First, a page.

Credit Suisse Group AG (CS - Free Report) has agreed to pay $77 million in aggregate to the U.S. regulators to put an end to investigations related to the alleged violation of the Foreign Corrupt Practices Act (FCPA). The bank was accused of hiring the relatives of Chinese officials, with an aim to win banking deals.
Of the total penalty amount, the U.S. Securities and Exchange Commission (SEC) will get $30 million and the Department of Justice (DOJ) will receive $47 million. Notably, Credit Suisse has improved its employment practices and will ensure not to get involved in any such foul practices going forward.
Terms of the Settlement
As part of its settlement with DOJ, the Hong Kong unit of Credit Suisse acknowledged making quid pro quo hiring agreements with Asian government officials, from 2007 to 2013, to secure banking businesses. Credit Suisse would even skip multiple rounds of interview and even bypass their standard hiring procedure. Further, per the deal signed with SEC, the bank was charged with hiring more than 100 employees that had ties with government officials, which resulted in revenues of millions of dollars.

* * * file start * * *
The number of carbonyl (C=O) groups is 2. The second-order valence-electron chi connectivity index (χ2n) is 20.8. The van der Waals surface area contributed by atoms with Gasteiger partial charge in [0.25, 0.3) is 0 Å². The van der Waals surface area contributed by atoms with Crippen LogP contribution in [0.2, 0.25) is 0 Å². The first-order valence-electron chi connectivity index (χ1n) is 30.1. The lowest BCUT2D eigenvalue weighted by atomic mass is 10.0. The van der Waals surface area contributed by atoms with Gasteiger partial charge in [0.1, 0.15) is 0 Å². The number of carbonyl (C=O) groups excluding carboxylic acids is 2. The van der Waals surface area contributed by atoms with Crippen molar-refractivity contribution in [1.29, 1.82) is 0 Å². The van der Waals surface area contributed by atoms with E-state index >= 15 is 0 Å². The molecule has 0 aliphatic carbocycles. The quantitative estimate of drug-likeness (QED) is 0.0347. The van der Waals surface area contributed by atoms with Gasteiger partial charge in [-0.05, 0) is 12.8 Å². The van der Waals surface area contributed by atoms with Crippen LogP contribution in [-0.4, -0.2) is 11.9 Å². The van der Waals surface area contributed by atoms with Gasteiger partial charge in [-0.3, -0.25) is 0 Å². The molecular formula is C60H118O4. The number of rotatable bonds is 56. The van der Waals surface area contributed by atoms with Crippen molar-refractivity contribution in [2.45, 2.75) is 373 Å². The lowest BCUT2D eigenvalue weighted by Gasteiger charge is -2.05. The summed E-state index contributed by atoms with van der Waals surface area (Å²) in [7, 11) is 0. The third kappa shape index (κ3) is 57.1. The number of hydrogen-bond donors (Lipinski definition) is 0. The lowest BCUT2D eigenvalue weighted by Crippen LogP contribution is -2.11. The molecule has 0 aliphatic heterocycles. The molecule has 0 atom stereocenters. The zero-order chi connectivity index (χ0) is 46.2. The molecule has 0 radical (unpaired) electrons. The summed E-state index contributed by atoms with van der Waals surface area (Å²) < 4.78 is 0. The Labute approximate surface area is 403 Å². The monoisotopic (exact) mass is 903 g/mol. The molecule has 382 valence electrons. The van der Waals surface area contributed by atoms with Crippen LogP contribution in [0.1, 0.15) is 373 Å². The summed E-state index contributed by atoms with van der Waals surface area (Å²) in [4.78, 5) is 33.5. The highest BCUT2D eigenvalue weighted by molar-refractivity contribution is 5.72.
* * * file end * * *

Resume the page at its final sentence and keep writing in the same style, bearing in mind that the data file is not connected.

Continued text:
Acting Assistant Attorney General, John Cronan stated, "These 'relationship hires' often lacked necessary technical skills, and offered fewer qualifications as well as significantly less relevant banking experience than other candidates for the jobs."
In one instance, the daughter of a high-ranked Chinese government official was employed by the bank and her resume was made “creative” by the bank’s employees so that it could be justified why she was hired. She was addressed as a “princess” and was promoted many times, even though she lacked the capabilities.
A Credit Suisse spokeswoman informed, "The bank has implemented numerous enhancements to its compliance and controls function and remains committed to upholding the highest standards of integrity and fair business practices in every jurisdiction in which it operates."
Another bank, which was charged with a similar violation in 2016, was JPMorgan (JPM), and it had to pay $264 million to DOJ and SEC to settle. Global banks like HSBC Holdings (HSBC - Free Report) , Deutsche Bank (DB - Free Report) and Barclays PLC’s (BCS - Free Report) hiring practices in Asia are also being investigated by the regulatory authorities.
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